Review by Wandrell (2006-01-29)
When he was coming back from the third crusade, Lionheart has been captured. His brother won't allow the ransom to be paid for the true king, but the kidnapping cannot be kept a secret and a group of loyal men will try to build up the sum of money to get him back.
In this story you will take the role of the famous Walter Scott's character, Robin Hood, along with his loyal band of brigand and longbow, a weapon that takes an important role in the game. It will be indispensable in the shooting tournament, but also used to menace people, or kill them.
But you should not act remorseless, as there is usually a better solution than violence. Actually there is always a better and a worse solution to the problems, as the game has a well worked out, branching story, where you may commit mistakes or do the things well and keep playing up to the end, or until you get stuck in a dead end. Having multiple solutions and such a branching game means that you may give away a vital object, affecting the ending; or not expect a guard to be intelligent enough to see through your improved disguise the second time you cross in front of him, getting stuck.
There are also some minigames spicing up the game. A fight with quarterstaffs, a drunk man who plays nine men Morris and the range shooting. There is the option to skip those games if you can't beat them, you will get fewer points, but winning the archery competition can be truly a feat.
Adding to this all is the story, which gives a celtic flavour to the forest and an entertaining version of the overused story. You will make rescues by yourself or with your men, use disguises to enter the town, fool the not too bright abbot and sheriff and get the help of magical objects and beings.
Among all of the unique bits of the game one of the more interesting is the druid hand language. It is part of the game's protection, which at difference to other games is not a sudden necessity to introduce a code, but questions of lore, that in this case will be useful more than once, as it allows you to talk to the druid's plants to ask for their help.
Review by beranmuden (2016-04-24)
Sierra's attempt into creating a Robin Hood themed game has resulted in a strong adventure game.
This standalone adaption of Robin Hood, is one of the Sierra games lacking the (oh so charming) text parser. A blessing for most players perhaps, but for the old adventure game purists like myself, it might require some time getting used to.
Story-wise there isn’t much to say here that most people don’t already know. The game starts with Robin and his band for merry men already formed and it’s not until later on you encounter Lady Marian. Of course your basic task is to get as much of ransom gold to free King Richard, while in the meantime stay out of the hands the evil sheriff’s men. The foundation is there, you get to steal from the rich and help the poor. Bow shooting is presented in a nice sort of mini-game and even the famous split of the arrow makes its appearance in this adaption. The only one that seems to be missing here, is Guy of Gisborne. Oh well, he was a bit of a bastard anyway…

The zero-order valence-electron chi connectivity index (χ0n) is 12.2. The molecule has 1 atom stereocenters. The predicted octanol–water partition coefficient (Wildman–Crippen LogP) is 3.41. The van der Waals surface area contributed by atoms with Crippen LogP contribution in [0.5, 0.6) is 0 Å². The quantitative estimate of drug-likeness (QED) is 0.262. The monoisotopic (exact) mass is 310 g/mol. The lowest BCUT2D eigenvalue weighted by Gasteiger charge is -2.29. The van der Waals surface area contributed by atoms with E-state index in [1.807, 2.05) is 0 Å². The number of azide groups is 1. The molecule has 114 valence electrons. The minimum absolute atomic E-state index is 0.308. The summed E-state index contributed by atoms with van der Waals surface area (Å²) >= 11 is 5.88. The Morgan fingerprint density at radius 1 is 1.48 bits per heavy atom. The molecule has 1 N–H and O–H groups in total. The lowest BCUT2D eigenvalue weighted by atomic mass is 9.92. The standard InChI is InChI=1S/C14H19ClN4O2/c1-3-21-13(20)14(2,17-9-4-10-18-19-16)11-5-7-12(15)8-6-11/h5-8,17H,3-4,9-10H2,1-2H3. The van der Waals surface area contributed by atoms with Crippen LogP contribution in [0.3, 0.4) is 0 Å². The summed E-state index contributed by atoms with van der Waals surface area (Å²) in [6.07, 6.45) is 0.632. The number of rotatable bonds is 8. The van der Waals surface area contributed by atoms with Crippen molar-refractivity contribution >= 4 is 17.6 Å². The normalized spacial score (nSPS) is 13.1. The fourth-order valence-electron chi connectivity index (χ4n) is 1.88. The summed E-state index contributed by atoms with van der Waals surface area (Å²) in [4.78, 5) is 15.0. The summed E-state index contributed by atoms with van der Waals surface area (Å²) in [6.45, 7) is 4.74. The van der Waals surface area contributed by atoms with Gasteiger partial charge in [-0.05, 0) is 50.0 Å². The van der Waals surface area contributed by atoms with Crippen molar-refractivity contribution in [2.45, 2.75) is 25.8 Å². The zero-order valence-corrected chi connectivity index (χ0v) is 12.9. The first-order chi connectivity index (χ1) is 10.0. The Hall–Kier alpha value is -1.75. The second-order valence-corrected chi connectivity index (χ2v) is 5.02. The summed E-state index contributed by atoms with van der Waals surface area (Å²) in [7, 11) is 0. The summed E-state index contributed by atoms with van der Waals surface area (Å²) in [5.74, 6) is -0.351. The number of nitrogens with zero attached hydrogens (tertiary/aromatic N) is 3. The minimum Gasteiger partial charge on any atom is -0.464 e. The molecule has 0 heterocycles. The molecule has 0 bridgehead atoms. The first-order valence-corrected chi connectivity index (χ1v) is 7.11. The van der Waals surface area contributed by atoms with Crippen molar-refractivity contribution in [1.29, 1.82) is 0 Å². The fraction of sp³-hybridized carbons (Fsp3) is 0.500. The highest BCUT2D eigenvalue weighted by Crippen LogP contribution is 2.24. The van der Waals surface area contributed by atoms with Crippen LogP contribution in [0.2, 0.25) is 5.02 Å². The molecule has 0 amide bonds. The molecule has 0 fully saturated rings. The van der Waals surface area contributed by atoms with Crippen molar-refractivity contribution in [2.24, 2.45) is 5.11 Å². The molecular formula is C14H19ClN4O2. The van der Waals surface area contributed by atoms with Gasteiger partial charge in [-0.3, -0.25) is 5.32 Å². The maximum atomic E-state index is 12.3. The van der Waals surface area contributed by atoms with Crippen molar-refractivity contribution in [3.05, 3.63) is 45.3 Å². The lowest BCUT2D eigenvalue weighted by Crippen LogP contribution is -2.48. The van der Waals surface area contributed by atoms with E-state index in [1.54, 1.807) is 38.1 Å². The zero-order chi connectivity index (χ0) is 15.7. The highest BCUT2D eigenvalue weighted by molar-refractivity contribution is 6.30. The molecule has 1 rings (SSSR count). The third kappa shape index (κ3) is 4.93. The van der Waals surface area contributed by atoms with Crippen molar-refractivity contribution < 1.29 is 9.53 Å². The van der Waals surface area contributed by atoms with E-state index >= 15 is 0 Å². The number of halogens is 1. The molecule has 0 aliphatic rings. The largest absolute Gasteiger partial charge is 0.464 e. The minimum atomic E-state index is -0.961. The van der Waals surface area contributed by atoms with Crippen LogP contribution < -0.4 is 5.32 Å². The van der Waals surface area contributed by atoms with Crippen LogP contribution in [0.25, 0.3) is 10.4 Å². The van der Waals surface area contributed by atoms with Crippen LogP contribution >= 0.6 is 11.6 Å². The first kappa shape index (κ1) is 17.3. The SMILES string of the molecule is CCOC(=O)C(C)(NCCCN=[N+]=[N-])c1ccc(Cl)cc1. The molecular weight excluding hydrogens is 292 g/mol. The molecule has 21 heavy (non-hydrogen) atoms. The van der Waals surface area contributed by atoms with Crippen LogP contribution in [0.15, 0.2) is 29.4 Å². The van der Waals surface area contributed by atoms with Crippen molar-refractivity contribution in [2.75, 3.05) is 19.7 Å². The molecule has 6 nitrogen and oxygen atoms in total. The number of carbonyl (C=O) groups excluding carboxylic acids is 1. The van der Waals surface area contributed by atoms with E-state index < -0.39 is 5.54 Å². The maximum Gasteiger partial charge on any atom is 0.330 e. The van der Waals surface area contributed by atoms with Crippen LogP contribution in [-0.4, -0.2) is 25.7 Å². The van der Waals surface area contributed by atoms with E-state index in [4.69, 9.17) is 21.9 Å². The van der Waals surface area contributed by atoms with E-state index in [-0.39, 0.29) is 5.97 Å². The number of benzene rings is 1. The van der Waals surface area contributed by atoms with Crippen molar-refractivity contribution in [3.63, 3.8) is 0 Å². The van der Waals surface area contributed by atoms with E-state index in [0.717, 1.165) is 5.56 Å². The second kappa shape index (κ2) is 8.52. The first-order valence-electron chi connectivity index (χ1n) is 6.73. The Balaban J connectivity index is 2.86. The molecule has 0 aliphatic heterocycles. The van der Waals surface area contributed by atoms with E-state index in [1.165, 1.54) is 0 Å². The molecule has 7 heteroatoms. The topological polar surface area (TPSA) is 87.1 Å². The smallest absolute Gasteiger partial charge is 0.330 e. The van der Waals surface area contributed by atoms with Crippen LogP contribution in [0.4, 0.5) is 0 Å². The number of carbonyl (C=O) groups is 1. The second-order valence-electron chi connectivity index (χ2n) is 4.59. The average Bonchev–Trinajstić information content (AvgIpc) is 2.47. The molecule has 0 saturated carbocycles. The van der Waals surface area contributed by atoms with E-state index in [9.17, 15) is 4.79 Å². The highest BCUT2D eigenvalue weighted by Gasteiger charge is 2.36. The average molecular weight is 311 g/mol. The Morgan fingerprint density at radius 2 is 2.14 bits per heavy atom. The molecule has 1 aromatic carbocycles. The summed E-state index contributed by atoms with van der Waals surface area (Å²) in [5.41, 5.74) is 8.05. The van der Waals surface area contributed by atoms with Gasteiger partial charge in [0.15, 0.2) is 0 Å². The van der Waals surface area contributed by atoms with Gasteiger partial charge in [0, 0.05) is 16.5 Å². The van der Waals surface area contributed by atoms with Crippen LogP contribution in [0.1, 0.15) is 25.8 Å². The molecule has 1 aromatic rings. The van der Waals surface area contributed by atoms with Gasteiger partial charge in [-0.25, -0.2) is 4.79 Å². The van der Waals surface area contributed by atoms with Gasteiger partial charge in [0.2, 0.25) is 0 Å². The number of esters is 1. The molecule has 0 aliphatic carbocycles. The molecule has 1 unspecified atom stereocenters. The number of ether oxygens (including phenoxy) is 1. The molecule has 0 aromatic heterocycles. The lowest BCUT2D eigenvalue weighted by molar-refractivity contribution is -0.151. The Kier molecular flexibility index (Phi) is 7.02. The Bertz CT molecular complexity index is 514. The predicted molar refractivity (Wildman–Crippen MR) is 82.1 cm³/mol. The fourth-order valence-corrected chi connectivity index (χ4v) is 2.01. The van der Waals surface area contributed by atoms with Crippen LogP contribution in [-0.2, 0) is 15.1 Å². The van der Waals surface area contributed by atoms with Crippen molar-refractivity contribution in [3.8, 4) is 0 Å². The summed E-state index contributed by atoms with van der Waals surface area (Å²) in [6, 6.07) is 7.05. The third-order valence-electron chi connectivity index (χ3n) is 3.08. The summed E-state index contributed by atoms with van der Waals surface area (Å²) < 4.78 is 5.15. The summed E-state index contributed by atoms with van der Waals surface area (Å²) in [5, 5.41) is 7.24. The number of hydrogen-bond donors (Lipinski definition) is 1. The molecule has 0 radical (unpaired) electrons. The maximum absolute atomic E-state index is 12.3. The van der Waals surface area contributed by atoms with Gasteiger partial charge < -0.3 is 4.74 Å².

The graphics of the game might be somewhat of a letdown. The use of colors appear to be a bit cluttered. Especially in crowded scenes the artwork seems to be a bit sloppy. In other scenes however the hand-painted artwork manages to stand out nicely. Robin himself is pictured as an older scruffy looking archer, not the kind of hero you might suspect and certainly no Kevin Costner! Also some of the animations seem to stutter a bit and appear less fluently. The sound however is beautiful, especially for those that can listen through the Roland version are treated with a lovely soundtrack.
The game itself and the puzzles presented are filled with lore and mythology. More than once this game reminded me of Conquest of Camelot. You are required to solve challenging riddles, learn how to use hand-codes, identify gemstones and much more. The game also has some entertaining encounters, in which you have to disguise yourself, fight the bad guys and make tactical decisions with your band of merry men (and a woman not to forget!).
In conclusion, Conquests of the Longbow is a challenging game with lots of variety. Perhaps not Sierra's best, but entertaining nonetheless.